New Postal Rates Help Level Global Commerce, Trump Official Says
- Commission approves new rates for foreign package deliveries
- Changes an ‘essential’ step toward fairness, Navarro says
New rates for the delivery of small packages from foreign postal operators will help U.S. manufacturers and retailers whose competitors now get unfair subsidies, a top White House trade adviser said.
The Postal Regulatory Commission recently approved the new rate structure but excluded private carriers such as FedEx Corp. and United Parcel Service Inc., which will have to negotiate separate agreements with the U.S. Postal Service.
New rates were required because of President Donald Trump’s order last year to overrule the low rates set by the Universal Postal Union that didn’t cover the USPS’s costs. Those rates, known as terminal dues, meant the USPS ended up subsidizing e-commerce from countries such as China, the Trump administration said.
“This was an essential procedural step in order for the U.S. to self-declare its rates and thereby provide fair postal rates for the U.S. mailers, manufacturers and workers harmed by the current system,” Peter Navarro, assistant to the president for trade and manufacturing policy, said late Tuesday.
“By self-declaring rates, the Trump administration will end the unfair subsidies now lavished on foreign producers and it will self-declare either inside or outside the UPU—pending the outcome of the Extraordinary Congress,” a meeting of all 192 member countries set for Sept. 25 in Geneva, Navarro said.
Range of Prices Only
The White House announced last October the U.S. would set its own rates for the delivery of small packets under 2 kilograms. Further, if the UPU didn’t agree to those rates, the U.S. would withdraw from the international body on Oct. 17. The UPU called for the Geneva meeting to vote on proposals to allow self-declared rates that would keep the U.S. as a member.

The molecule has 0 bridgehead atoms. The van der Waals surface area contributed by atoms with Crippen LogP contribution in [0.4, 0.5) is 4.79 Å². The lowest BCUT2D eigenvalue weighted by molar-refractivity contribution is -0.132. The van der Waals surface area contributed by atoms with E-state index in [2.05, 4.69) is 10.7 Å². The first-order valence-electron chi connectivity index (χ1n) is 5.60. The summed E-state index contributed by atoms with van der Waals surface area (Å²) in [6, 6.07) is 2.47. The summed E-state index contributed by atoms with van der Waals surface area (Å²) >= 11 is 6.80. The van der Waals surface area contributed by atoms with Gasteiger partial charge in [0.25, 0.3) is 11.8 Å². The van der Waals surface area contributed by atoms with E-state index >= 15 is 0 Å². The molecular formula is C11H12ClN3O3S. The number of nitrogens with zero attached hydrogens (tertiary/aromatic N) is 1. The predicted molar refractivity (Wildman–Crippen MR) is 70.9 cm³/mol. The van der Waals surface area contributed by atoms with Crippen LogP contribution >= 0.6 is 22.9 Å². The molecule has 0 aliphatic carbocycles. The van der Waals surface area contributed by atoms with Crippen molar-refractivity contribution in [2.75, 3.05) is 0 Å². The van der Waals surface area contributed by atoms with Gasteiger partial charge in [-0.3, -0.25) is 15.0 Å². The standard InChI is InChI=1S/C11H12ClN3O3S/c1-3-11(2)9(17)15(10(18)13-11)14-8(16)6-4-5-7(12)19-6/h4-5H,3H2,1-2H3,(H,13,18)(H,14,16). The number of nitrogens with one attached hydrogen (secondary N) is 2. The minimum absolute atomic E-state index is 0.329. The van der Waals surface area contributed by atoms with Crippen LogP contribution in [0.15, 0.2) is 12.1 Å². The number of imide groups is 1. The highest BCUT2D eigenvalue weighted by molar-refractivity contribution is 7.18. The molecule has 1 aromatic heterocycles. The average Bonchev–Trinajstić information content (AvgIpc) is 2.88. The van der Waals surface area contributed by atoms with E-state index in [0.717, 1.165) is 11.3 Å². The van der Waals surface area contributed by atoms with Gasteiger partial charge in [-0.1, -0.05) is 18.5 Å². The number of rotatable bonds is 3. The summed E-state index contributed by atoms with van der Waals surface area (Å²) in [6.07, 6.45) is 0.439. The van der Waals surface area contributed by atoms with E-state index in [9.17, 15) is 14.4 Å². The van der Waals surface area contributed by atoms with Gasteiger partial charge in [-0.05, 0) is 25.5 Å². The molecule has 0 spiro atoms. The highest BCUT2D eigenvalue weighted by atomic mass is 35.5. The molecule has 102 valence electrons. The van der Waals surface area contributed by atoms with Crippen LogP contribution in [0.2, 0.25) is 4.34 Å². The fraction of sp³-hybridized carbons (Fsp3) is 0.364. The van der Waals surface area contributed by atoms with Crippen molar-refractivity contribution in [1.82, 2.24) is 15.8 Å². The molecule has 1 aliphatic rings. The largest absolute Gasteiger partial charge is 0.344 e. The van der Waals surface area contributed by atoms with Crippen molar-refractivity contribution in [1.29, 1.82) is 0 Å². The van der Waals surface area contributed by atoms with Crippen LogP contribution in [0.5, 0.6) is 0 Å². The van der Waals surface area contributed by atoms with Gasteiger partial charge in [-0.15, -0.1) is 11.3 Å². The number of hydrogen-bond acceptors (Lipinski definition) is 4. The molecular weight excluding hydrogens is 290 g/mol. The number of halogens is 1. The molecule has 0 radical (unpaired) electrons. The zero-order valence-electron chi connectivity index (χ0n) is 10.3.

Rather than release specific rates, the USPS proposed a range of prices that it said fully recovers its costs, avoids a preference for designated operators over non-designated operators, and avoids a preference for foreign mailers over domestic mailers.
The USPS said the range of rates would enable it to institute prices whether the U.S. remains in or withdraws from the UPU. Still, it must specify item and weight prices at least 15 days before the planned effective date of those prices, presumably after the vote in Switzerland.
UPS and FedEx declined to comment on the rate order, issued July 12 by the Postal Regulatory Commission.
Planning Still Difficult
The International Mailers Advisory Group said it supports the new rate order, knowing the USPS will have to file actual prices at least 15 days in advance of their effective date, said Kate Muth, executive director of the IMAG, which represents outbound shippers and exporters.
Still, IMAG members hope the USPS will file those prices well in advance of the minimum 15-day requirement so they can budget and plan accordingly, she said. It is expected that other countries will raise their rates to correspond with the new, higher U.S. rates.
“It has been extremely difficult for IMAG members to plan for a potential withdrawal from the UPU, put contingency plans in place, and try to budget for new rates while not knowing exactly what those rates will be or whether the U.S. will have access to the UPU network and documentation,” Muth said.
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